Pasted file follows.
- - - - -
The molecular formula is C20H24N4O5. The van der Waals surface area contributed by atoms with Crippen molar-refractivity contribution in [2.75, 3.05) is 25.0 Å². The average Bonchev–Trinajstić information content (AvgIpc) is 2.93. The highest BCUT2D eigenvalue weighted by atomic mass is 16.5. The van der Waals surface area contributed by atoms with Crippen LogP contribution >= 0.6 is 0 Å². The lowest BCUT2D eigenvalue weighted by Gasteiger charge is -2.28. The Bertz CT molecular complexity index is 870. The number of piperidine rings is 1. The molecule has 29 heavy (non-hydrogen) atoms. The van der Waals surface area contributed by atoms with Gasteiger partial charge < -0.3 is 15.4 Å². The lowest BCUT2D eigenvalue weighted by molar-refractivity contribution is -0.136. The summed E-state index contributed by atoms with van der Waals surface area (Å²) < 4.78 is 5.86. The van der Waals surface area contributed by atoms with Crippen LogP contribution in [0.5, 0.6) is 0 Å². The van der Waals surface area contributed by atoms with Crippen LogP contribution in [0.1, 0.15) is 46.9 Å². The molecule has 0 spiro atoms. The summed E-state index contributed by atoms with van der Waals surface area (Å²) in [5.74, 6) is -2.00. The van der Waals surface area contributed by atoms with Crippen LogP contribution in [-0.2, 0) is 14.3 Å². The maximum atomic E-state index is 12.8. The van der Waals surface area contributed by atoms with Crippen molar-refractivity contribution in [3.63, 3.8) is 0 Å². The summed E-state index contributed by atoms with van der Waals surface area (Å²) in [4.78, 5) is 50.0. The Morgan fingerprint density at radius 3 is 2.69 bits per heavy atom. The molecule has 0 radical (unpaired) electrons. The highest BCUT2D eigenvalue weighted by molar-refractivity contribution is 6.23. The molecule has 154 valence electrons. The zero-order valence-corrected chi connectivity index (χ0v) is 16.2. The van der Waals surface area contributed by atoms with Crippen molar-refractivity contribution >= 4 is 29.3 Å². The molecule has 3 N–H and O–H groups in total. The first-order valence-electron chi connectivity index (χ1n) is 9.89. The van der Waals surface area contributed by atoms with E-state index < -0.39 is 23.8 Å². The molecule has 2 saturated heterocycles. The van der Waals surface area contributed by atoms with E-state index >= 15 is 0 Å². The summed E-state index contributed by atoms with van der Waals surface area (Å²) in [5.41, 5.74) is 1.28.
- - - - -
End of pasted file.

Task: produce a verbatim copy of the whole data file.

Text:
The molecular formula is C20H24N4O5. The van der Waals surface area contributed by atoms with Crippen molar-refractivity contribution in [2.75, 3.05) is 25.0 Å². The average Bonchev–Trinajstić information content (AvgIpc) is 2.93. The highest BCUT2D eigenvalue weighted by atomic mass is 16.5. The van der Waals surface area contributed by atoms with Crippen LogP contribution >= 0.6 is 0 Å². The lowest BCUT2D eigenvalue weighted by Gasteiger charge is -2.28. The Bertz CT molecular complexity index is 870. The number of piperidine rings is 1. The molecule has 29 heavy (non-hydrogen) atoms. The van der Waals surface area contributed by atoms with Gasteiger partial charge < -0.3 is 15.4 Å². The lowest BCUT2D eigenvalue weighted by molar-refractivity contribution is -0.136. The summed E-state index contributed by atoms with van der Waals surface area (Å²) < 4.78 is 5.86. The van der Waals surface area contributed by atoms with Crippen LogP contribution in [0.5, 0.6) is 0 Å². The van der Waals surface area contributed by atoms with Crippen LogP contribution in [0.1, 0.15) is 46.9 Å². The molecule has 0 spiro atoms. The summed E-state index contributed by atoms with van der Waals surface area (Å²) in [5.74, 6) is -2.00. The van der Waals surface area contributed by atoms with Crippen LogP contribution in [-0.2, 0) is 14.3 Å². The maximum atomic E-state index is 12.8. The van der Waals surface area contributed by atoms with Crippen molar-refractivity contribution in [3.63, 3.8) is 0 Å². The summed E-state index contributed by atoms with van der Waals surface area (Å²) in [4.78, 5) is 50.0. The Morgan fingerprint density at radius 3 is 2.69 bits per heavy atom. The molecule has 0 radical (unpaired) electrons. The highest BCUT2D eigenvalue weighted by molar-refractivity contribution is 6.23. The molecule has 154 valence electrons. The zero-order valence-corrected chi connectivity index (χ0v) is 16.2. The van der Waals surface area contributed by atoms with Crippen molar-refractivity contribution >= 4 is 29.3 Å². The molecule has 3 N–H and O–H groups in total. The first-order valence-electron chi connectivity index (χ1n) is 9.89. The van der Waals surface area contributed by atoms with E-state index < -0.39 is 23.8 Å². The molecule has 2 saturated heterocycles. The van der Waals surface area contributed by atoms with E-state index >= 15 is 0 Å². The summed E-state index contributed by atoms with van der Waals surface area (Å²) in [5.41, 5.74) is 1.28.